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Imperial Call lords it over the big two.

SO "they" never come back. Try telling that to the connections of Imperial Call, who produced one of the best performances of his career to trounce Florida Pearl and Dorans Pride in the Heineken Gold Cup at Punchestown yesterday, writes Tony O'Hehir.

The 1996 Cheltenham Gold Cup hero received a rapturous

reception from the large crowd as he made every yard of the running to win the Irpounds 74,400 prize by 14 lengths.

Ruby Walsh, already assured of the Irish jump jockeys' title in his first season as a professional and riding Imperial Call for the first time, punched the air in delight as the 10-year-old passed the post after running his rivals ragged.

Apart from a mistake at the eighth - "I was blessed and was sitting there with no reins," reported Walsh, Imperial Call jumped safely and, at times, spectacularly and he had the race virtually won when he ran to the right at the final fence.

Off the track since finishing third in the King George VI Chase at Kempton on Boxing day, Imperial Call's well-being had been the subject of so many wild rumours that many believed he might never run again.

But yesterday's performance, which brought a 20-1 quote from Ladbrokes for next year's Cheltenham Gold Cup, showed there is plenty of life left in Lisselan Farms' pride and joy.

Fergie Sutherland, who trained Imperial Call to complete the Hennessy Cognac Gold Cup-Cheltenham Gold Cup double three years ago, was among the large attendance. But the revitalised Imperial Call is all down to Raymond Hurley, who took over his training when Sutherland retired last summer.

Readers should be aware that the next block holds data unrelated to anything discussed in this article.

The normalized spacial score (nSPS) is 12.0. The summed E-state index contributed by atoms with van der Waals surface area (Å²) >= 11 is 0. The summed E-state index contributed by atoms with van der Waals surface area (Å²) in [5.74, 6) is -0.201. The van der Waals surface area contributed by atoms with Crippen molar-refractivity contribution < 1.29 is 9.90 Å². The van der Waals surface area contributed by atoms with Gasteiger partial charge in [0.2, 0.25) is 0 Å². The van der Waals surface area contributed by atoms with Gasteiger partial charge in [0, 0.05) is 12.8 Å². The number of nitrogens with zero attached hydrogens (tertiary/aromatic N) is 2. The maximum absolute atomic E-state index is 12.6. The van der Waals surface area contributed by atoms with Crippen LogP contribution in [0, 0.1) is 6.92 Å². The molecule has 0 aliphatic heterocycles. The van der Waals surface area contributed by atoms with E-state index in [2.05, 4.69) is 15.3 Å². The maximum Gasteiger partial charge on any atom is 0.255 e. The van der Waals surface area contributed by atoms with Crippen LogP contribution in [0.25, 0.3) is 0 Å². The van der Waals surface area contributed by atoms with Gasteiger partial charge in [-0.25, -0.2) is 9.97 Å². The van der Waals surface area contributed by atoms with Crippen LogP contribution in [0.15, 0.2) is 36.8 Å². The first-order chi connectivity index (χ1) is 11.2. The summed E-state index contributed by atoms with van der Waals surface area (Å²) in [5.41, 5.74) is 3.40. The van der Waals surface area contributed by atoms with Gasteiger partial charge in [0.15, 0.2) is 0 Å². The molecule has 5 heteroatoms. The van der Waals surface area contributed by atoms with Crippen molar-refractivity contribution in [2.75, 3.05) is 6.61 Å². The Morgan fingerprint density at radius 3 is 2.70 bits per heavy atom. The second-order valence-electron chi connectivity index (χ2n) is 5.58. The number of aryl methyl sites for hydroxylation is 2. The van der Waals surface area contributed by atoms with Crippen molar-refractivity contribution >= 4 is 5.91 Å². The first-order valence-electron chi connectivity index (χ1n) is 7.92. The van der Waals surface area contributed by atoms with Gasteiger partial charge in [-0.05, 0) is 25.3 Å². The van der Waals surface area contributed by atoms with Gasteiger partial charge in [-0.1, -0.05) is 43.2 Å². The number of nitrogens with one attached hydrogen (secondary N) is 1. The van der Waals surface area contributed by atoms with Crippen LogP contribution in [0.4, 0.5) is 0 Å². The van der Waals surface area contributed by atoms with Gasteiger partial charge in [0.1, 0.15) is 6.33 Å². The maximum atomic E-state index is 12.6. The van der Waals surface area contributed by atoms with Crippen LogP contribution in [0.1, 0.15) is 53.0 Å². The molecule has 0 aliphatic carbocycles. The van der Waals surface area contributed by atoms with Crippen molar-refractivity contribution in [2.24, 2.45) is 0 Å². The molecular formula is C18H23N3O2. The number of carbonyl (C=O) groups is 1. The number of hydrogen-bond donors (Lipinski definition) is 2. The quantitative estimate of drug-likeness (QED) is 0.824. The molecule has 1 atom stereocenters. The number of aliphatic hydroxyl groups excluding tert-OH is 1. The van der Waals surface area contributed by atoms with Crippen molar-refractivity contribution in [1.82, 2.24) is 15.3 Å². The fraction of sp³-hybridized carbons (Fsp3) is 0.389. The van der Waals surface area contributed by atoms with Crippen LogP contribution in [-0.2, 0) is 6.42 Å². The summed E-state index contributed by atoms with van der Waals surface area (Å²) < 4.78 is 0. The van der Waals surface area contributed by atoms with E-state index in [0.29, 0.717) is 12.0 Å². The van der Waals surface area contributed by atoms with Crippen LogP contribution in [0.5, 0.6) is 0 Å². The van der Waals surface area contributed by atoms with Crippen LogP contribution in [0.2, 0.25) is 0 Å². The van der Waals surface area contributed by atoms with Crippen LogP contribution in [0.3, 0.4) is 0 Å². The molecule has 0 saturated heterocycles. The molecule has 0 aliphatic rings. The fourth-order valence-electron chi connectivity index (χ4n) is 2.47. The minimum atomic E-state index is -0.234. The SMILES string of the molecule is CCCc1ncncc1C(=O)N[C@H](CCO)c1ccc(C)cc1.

And the 23-year-old trainer was justifiably thrilled after the race. He said: "It is great for the horse to have redeemed himself like that. There has been so much speculation about him and it means a lot to all at Lisselan Farms to see him put on a display like that.

"He loves to be out in front, dictating things. We were expecting a big run from him but not anything quite as good as that. Ruby gave him a fantastic ride."

While the winning team were all set for celebrations long into the night, the Florida Pearl and Dorans Pride camps were left slightly bemused by what had happened.

Neither horse jumped that fluently and Tony McCoy admitted that Dorans Pride was a beaten horse when he stumbled on landing and lost his hind legs four out when running second.

Florida Pearl tried to close on Imperial Call, but he was never really travelling through the race and was always fighting a lost cause.

Willie Mullins said: "Maybe he just isn't as good as we thought. The ground was in his favour but that's twice in a row he has been beaten a long way.

"He's finished for the season and now we might try different tactics and ride him up on the pace in his races.

"We were giving a Cheltenham Gold Cup winner 5lb, but that certainly didn't make the difference."

Michael Hourigan said of Dorans Pride: "I'm making no excuses. Imperial Call was the best horse on the day and I'm delighted for Raymond [Hurley]. Our horse tasted grass at the fourth-last but he was struggling at the time. It was disappointing and he's going on a long holiday now."

Dorans Pride was eased after his bad blunder and finished a distance behind Florida Pearl, with Opera Hat, running her last race, another distance behind.

Escartefigue fell at the first fence, to the clear annoyance of Richard Johnson, who fired his whip into the ground when he got to his feet.
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Copyright 1999 Gale, Cengage Learning. All rights reserved.

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Title Annotation:Sports
Author:O'Hehir, Tony
Publication:The Racing Post (London, England)
Date:Apr 29, 1999
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